Gibbaeum pubescens is the most common of the Gibbaeum or haaibekkie dwarf leaf succulents of their genus. The clump of silvery leaf-bodies form a mound with age. The stubby leaf-pairs differ in the one being markedly longer or finger-like while the other one (or lower jaw of the shark) shorter; both well-rounded.
Some insects have eaten holes into some leaves of the plant in picture. This happens all the time in nature. More leaves are grown, so this is usually not life-threatening to the plant, particularly in the good times. (What else is there to eat but other organisms?)
People cultivating plants do all sorts of things to chase away or kill plant consumers... and wish for more pollinators while imposing exacting requirements on their plant environment. Banning insects from the living space of protege plants in greenhouses, using insecticides and what have you bring unintended consequences.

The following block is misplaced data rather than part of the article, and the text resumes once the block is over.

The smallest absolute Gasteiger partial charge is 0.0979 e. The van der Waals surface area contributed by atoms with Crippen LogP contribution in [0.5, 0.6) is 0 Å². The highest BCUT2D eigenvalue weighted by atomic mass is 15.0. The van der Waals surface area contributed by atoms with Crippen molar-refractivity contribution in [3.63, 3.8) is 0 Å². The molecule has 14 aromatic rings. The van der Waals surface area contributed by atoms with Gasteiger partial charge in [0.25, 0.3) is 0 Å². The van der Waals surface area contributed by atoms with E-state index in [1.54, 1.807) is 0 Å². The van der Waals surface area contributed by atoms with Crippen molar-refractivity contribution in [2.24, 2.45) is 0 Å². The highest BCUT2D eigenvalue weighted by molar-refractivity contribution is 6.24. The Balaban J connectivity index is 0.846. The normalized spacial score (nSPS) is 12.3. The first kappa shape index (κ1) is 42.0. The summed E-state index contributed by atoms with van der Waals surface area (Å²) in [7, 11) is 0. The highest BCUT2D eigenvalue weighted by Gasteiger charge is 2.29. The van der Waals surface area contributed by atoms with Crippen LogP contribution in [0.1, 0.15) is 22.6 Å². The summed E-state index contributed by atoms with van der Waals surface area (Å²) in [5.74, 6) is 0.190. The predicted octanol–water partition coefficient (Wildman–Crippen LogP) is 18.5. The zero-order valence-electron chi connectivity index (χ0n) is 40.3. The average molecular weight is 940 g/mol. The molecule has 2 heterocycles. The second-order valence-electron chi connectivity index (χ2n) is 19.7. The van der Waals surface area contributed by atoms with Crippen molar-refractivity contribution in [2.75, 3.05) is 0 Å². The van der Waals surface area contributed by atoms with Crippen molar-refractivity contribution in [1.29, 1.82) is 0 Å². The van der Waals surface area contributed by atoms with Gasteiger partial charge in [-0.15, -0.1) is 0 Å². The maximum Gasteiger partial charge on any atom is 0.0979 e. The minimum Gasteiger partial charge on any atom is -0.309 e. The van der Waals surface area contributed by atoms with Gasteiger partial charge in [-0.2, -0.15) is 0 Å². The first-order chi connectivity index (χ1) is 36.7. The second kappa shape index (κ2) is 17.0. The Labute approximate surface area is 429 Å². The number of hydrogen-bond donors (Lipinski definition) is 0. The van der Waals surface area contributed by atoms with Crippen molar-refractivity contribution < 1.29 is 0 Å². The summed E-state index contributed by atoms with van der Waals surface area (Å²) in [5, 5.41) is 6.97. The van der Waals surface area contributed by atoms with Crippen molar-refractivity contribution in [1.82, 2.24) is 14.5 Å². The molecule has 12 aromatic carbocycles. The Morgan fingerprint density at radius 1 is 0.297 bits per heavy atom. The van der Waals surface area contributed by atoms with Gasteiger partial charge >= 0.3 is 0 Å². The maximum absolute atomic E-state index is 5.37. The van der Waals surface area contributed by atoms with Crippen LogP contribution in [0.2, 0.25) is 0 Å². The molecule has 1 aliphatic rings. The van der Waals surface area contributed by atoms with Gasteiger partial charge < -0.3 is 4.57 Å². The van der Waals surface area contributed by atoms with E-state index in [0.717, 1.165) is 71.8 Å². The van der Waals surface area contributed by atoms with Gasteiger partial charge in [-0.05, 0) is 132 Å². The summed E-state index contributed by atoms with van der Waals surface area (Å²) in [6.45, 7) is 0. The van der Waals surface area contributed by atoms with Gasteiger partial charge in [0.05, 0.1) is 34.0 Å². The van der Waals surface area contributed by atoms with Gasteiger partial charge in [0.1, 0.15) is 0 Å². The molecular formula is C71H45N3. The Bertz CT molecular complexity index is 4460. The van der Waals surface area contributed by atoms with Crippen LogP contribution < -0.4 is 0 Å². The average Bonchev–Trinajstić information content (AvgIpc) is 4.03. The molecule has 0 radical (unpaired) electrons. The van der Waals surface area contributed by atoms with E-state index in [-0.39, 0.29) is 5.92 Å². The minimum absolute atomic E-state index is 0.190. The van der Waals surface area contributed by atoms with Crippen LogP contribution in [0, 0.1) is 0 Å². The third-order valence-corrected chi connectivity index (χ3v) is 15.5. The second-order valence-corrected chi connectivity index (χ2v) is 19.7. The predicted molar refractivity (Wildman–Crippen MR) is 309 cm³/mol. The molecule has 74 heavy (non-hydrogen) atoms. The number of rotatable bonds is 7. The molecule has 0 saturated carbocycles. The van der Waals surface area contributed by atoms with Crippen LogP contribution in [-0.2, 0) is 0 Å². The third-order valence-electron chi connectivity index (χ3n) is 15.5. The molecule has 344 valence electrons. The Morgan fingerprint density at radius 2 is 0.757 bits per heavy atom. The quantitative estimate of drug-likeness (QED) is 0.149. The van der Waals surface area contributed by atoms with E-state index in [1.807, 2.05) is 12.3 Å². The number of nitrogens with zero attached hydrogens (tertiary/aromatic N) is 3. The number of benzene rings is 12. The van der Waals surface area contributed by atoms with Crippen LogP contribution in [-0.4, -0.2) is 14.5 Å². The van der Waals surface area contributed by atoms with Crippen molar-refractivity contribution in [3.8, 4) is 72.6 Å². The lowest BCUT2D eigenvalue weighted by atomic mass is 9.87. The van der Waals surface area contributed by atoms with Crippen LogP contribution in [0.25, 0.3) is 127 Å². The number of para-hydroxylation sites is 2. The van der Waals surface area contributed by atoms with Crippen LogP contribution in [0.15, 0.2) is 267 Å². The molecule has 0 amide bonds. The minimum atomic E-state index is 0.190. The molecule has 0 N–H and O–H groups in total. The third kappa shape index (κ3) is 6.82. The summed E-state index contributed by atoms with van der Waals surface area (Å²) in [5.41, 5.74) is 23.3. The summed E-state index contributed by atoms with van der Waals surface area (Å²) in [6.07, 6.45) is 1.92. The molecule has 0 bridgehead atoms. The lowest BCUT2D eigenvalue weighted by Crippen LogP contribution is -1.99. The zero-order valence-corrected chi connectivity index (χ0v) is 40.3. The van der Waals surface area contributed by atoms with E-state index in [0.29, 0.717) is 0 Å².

Eradicating unwanted species reduces biodiversity, often accompanied by unforeseen, negative knock-on effects. So, we learn to use neem oil, chili pepper or soap sprays, diatomaceous earth, tomato leaves or companion planting of garlic or other species to chase rather than to kill.
Plants themselves develop a variety of defence mechanisms like thorns, hairs, thick skins, chemical changes affecting their taste to herbivores and other devices for securing their survival.
Sacrificing the occasional leaf may be a beneficial contract to sustain pollinators for guaranteed flower visits. Perfection is not for this world unless appropriately defined. Appropriate involves a context and limitation (Frandsen, 2017; Vlok and Schutte-Vlok, 2015; www.treehugger.com).